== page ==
A slow night again but who cares? Good company, pleasant conversation, good weather, great surroundings, and the typical Goleta/Santa Barbara ambiance. The romantic Santa Ynez Mountains and a full moon provides the perfect setting for a truly idyllic night, an absolutely gorgeous night when good fellowship deadens the sting from a lack of fish. Fishing (or at least the catching of fish) is, for one night at least, second in importance to the gathering of the clan — The Pier Rat Nation.
Total: 10 Shinerperch—I know, I know!
6 Jacksmelt
2 Kelp Rockfish
1 Grass Rockfish
1 Brown Rockfish
1 Bocaccio
1 Walleye Surfperch
All fish caught on either strips of preserved mussel or on night crawlers (go figure). Most of the fish were caught on my light rod, two hooks and a 1-ounce torpedo sinker but two of the rockfish were caught on my heavier rod fishing the kelp area with a single size 4 hook on a dropper leader about 18 inches up from the 2-ounce torpedo sinker.

Sunday, July 13

Gaviota Pier: 7-10 a.m.
A beautiful morning with just a hint of wind and as I arrived I saw my first dolphin of the trip. Headed out to the end since the tide was low and I quickly decided to fish around the pilings since they looked so fishy. Only one other fisherman is present, which is not a good sign, and he hadn’t had a nibble, another bad sign, but that doesn’t always mean anything. It did this time.
Hoped to find some of the bigger perch or perhaps a rockfish or two and there were fish around but they were the wrong types. Shiners and walleyes were thick and although most were at a mid-depth position, they seemed to like nothing better than to follow my mussel bait all the way to the bottom. Could have switched to larger baits and bigger hooks but was hoping for some of the big perch. A few anglers did join us at the end and they soon were using Sabiki's to land sardines and an occasional jacksmelt but the action wasn’t hot.
Happily, Glen (Songslinger) soon showed up and I thought we might have a new “pier rat” gathering but Glen and I were the lone duo from the board. Glen wanted some better bait so he headed down to the beach to catch some sand crabs while I continued to search out that big perch—and I found HER. Out on the left side, I think just about where the repairs were made a few years ago, sit two pilings about three feet apart. Heavily encircled by kelp but looking oh so fishy, I just had to drop my line straight down between those columns and the kelp. And it worked! I had a strong hit, reared back and felt both a fish and the kelp on my line. At first I thought I might have lost it but I could feel the fish tugging and sure ‘nuff she worked herself free. Got it to the top and it was a humungous rubberlip which I soon hand-lined up to the top (since I didn't have a net with me). She was long and thick, oh so thick, but as soon as she got on the pier she started squirting out her young. Yes, she was a gravid female ready to birth and I knew I would need to release her. So, as quickly as I could take a fast picture, and drop some of her offspring back into the water, she herself was returned. Hated to drop her back down from the pier but had no other choice since I lacked the net. Happily, she seemed to take right off and swim away. Didn’t measure or weigh her but I believe she would have gone at least three pounds, she looked that big. Songslinger, by the way, saw the fight from the beach and saw she was a good fish.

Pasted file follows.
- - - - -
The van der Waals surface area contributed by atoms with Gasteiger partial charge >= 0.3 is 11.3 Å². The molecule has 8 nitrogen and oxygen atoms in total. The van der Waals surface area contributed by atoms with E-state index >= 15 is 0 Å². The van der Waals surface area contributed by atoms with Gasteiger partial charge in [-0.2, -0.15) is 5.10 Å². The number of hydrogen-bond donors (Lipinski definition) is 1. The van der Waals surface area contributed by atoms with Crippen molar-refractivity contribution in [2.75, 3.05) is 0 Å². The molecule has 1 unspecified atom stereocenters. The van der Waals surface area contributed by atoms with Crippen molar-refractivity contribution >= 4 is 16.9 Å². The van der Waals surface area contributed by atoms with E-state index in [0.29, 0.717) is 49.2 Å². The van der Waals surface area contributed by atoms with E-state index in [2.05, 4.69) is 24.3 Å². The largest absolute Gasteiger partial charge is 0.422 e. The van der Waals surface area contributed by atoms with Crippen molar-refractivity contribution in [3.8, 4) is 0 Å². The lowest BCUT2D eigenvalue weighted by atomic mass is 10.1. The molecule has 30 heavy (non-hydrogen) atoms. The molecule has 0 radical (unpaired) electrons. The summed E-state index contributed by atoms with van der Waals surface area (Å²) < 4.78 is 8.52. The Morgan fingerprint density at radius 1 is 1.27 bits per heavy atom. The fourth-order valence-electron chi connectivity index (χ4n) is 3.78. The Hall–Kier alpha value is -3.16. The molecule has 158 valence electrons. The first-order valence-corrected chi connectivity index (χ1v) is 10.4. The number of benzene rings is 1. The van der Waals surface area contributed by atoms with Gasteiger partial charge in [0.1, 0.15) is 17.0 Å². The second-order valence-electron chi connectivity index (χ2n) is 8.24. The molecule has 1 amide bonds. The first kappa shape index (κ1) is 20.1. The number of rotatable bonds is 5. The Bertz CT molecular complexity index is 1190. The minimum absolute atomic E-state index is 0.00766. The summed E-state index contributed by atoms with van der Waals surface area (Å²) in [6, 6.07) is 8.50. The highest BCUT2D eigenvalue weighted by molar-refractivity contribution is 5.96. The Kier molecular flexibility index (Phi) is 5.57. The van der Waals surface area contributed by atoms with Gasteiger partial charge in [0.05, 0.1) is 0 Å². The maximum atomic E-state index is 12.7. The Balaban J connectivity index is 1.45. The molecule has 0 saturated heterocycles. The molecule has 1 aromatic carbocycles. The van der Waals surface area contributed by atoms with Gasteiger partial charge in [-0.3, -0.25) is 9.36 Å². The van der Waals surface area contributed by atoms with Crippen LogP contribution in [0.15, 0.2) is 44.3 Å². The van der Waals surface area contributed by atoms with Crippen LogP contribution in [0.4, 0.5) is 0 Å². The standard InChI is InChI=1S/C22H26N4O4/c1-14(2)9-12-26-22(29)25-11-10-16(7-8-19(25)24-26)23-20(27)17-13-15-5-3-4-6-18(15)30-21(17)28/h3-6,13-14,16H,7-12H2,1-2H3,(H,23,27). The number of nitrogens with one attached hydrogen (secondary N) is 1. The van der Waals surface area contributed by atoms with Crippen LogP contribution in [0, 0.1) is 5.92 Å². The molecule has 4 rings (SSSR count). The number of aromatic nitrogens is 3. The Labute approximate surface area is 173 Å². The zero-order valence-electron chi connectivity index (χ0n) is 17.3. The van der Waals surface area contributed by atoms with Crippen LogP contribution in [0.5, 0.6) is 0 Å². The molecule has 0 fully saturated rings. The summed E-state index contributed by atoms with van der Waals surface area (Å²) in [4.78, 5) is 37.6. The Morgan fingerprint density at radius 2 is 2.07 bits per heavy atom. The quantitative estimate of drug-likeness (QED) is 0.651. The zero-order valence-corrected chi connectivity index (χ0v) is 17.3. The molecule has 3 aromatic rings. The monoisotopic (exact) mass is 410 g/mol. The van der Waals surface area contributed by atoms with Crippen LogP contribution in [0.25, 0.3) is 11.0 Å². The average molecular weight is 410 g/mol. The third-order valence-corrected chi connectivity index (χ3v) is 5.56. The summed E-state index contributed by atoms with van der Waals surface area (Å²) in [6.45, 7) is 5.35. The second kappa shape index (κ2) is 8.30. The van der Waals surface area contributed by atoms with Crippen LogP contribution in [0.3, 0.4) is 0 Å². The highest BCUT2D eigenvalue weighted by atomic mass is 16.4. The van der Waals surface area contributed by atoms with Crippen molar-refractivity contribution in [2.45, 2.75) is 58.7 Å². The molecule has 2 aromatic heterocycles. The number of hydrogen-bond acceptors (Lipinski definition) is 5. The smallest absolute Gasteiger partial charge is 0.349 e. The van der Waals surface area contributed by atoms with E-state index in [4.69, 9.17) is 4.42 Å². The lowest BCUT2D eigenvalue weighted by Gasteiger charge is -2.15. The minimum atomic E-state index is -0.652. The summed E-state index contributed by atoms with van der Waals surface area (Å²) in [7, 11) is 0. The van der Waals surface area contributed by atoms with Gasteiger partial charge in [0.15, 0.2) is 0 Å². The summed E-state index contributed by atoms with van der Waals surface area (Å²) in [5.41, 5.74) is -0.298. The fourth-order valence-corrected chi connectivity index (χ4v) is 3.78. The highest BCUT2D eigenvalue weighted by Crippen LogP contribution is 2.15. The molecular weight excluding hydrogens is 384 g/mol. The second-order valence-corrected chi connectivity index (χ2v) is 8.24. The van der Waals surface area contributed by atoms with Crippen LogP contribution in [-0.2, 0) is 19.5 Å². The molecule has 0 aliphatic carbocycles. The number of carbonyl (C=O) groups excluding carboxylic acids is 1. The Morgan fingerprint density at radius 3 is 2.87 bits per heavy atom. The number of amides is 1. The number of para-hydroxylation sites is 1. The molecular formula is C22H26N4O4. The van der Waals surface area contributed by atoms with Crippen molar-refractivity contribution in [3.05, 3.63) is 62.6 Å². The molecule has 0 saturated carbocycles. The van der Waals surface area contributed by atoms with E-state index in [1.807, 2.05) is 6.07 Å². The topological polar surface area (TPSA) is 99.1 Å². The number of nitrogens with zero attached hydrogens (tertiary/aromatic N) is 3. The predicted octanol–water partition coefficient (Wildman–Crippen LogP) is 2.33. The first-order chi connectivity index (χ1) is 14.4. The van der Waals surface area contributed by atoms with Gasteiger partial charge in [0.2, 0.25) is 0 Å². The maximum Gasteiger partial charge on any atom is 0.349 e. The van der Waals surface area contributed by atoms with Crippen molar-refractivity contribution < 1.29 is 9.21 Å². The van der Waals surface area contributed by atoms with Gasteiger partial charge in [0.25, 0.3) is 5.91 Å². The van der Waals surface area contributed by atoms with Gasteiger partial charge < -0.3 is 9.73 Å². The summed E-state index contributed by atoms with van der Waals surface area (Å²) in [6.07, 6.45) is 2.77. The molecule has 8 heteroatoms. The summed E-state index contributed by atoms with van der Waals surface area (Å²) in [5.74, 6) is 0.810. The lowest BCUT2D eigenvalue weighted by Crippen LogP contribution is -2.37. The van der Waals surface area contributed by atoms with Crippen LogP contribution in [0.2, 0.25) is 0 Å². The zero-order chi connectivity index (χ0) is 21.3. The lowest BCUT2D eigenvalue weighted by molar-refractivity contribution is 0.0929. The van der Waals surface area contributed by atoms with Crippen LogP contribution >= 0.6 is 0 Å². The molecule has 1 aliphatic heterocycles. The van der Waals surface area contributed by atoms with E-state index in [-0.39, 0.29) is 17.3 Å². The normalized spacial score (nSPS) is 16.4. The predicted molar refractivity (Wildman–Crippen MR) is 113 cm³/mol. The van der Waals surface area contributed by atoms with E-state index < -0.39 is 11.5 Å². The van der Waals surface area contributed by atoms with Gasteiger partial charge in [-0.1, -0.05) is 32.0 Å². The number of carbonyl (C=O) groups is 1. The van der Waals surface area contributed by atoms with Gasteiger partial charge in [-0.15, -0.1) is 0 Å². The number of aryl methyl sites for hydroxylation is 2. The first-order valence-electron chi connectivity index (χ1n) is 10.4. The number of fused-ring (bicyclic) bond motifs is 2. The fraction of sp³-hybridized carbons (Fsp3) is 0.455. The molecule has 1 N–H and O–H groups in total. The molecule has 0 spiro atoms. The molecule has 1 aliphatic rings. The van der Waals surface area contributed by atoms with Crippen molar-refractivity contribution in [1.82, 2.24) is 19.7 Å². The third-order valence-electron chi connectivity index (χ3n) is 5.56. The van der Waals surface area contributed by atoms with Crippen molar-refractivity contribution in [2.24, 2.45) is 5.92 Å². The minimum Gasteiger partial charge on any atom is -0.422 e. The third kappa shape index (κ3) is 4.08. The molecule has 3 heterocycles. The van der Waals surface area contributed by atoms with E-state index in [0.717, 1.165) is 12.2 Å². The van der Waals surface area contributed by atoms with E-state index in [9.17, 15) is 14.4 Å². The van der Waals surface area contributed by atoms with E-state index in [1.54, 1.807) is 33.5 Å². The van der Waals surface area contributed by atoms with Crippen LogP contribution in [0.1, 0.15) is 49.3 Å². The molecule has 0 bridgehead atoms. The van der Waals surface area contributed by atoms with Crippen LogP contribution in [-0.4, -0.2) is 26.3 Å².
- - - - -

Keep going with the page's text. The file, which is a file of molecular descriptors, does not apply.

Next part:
Everything after that was anti-climatic until Glen himself managed a nice, legal-size halibut using a lively shinerperch and his new leader technique. I provided the bait, he provided the brains, and soon I hear (in a low voice)—Ken you want to come here? He didn’t want to awaken the entire pier but did want to show me that hallie he was bringing to the top and show me a hallie yawn. He was going to break it off but before we had the chance a newly arrived angler rushed over with a net. Soon after, a 22-inch fish joined us on the pier and after a quick measurement and picture she too was returned to the water. Not too shabby for these old pier rats, a long way from home, a nice sized rubberlip and a legal flattie.
Soon after that I ran out of the preserved mussel I was using for bait, switched to the night crawlers, and the shiners went crazy. The problem now became one of keeping them off the hook but I was unsuccessful. We continued to fish and watched a beautiful family of dolphins but soon the wind returned to its normal Gaviota intensity and we decided to call it a day. Glen headed home while I headed north to Pismo for some more fishing.
Total: 12 Shinerperch
5 Walleye Surfperch
1 Big Mama Rubberlip Seaperch
1 Bocaccio
1 Cabezon
1 Thornback Ray

Pismo Beach: Around 11:30
After 1,286 trips around the pier parking lot and nearby streets — without finding a parking space, I decided to forget Pismo and head over to Avila for some peace and quiet.

Avila Beach: Around 12:00
Seems some sort of race was taking place (half naked people runnin’ around with numbers on their back) and cars were parked everywhere, including the shoulder of the main highway, the one with the signs that say no parking—except for this event. A mob scene and I once again forgo the pier and head down the mile or so drive to Port San Luis.

Port San Luis: 12:35-1:35 p.m.